How to get started on Docker in Enterprises
Like with all things DevOps, start very small and start on local. Pick a product and try to re-imagine all things around it that will enable containers to be used right. Invest in the concept of “many-small servers” over one large server. Look at your existing virtualization technologies and re-use automation that is available there to ensure that you are not solving all of the problems at one shot.
Start on your local, build a pipeline to consistently repeat the container strategy through the promotion process and then try to implement in production. There will be a ton of learnings along the way and try to solve them one-after the other and get it right vs. getting into production.
One simple guide:
There are many excellent use cases to get started using Docker in Enterprise environments. A way to get started is to identify an internal application that immediately benefit the Enterprise by implementing Docker containers. Internal applications are great candidates because they enable your deploy team to become familiar with building a pipeline that can deploy from development to production without the impact to any existing external customers. Depending on the internal application, the systems and processes can be put into place to use Docker at scale and apply the correct monitoring tools in place to ensure stability and uptime.
Building a pipeline for your application using containers is similar with one change: the artifact deployed will be a Docker container. Central repositories exist such as Docker Hub that contain container artifacts that can be tagged as public or private. The deploy process can retrieve the latest or specified version and deploy that into the target environment. For localized environments, using Docker containers adds a unique advantage. It simplifies the process for engineers while adding less requirements for installation. Docker containers can easily be started and disposed in a local environment with less dependency issues and an assurance of consistency across all developer machines.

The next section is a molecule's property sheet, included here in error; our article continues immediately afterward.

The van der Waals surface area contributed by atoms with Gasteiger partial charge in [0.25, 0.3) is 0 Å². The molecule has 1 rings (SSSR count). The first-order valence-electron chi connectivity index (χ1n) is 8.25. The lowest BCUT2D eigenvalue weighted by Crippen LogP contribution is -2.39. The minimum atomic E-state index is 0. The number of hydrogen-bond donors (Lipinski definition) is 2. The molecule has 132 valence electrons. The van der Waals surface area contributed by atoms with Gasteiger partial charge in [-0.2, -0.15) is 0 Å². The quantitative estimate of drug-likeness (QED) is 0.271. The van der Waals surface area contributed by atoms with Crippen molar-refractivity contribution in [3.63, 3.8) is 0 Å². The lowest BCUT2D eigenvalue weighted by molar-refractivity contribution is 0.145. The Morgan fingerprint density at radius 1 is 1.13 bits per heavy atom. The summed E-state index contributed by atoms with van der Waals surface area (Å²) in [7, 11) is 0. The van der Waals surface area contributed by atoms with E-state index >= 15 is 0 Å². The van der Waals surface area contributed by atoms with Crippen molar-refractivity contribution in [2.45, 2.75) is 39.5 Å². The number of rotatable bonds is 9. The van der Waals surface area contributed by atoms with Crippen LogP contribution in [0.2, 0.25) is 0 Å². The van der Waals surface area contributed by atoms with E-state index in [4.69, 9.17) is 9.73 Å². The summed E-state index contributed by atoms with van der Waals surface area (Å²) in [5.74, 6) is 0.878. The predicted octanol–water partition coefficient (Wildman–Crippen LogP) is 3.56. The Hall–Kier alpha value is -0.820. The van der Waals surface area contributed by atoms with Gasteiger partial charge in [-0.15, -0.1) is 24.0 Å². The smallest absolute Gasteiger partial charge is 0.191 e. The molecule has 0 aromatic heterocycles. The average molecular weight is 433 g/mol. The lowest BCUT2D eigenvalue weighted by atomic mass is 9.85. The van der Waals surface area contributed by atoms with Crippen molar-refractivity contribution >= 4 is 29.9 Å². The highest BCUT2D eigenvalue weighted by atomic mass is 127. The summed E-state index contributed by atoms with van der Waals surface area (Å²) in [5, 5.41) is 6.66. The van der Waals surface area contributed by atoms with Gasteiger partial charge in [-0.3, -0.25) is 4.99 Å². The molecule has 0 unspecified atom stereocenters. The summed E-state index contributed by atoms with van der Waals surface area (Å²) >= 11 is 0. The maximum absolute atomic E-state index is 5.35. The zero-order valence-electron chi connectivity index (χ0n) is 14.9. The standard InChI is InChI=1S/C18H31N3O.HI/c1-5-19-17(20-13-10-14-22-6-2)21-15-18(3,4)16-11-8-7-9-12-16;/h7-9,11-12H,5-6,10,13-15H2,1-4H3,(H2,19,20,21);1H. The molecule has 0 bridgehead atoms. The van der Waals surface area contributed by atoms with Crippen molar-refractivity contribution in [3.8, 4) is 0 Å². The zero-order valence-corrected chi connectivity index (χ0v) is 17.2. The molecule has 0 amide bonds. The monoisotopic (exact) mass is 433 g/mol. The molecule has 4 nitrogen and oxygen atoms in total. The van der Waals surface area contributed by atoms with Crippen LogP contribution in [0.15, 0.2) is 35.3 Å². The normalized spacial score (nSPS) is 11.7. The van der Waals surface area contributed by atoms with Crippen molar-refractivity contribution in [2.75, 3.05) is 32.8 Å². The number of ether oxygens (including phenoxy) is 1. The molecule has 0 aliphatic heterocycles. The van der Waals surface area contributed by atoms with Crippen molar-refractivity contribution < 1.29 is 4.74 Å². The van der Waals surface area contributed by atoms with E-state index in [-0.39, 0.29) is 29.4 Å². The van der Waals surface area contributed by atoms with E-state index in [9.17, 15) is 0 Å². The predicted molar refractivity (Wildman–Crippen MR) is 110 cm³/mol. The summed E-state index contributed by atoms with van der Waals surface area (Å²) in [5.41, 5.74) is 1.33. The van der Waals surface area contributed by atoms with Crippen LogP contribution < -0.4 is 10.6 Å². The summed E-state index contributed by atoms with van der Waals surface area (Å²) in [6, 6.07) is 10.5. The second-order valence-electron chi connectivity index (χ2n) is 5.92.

Virtually every modern monitoring service and tool used in Enterprise has Docker compatibility making maintenance of your docker containers an easy new task for your support team. Mounting volumes to your docker containers enables the data to remain separate and managed independently with the existing Enterprises processes to ensure reliability and security of your data. It is recommended to mount all logging directories and enable your docker containers to focus on the application layer, to scale for the desired resource usage.
Docker in enterprises and in production is hard! Very hard! And Docker will not solve all of the problems in a large enterprise but if done right, they will form a very important piece to your organizations capabilities especially around services/applications that are small and need rapid changes and those that can move to or stay in cloud.
This journey to get Docker to cloud can also be a way to get your organization to start a transformative journey to automate your software delivery and re-imagine all of the processes around it. This journey has to be all in where everyone from business to production operations needs to get involved and investment from people from the top to bottom. If done right, this could be a way to setting a foundation from which the enterprise can gain great benefits from.
Liatrio is a DevOps Consulting firm focusing on helping enterprises get better at software delivery using DevOps & Rapid Release philosophies. We work as “boots on the ground change agents” helping our clients re-imagine their daily work and get better at delivery one day at a time. Liatrio is also hiring! If you enjoy being a part of a team that is solving challenges around software delivery automation, deployment pipelines and large scale transformations, reach out to us via our contact page on our website.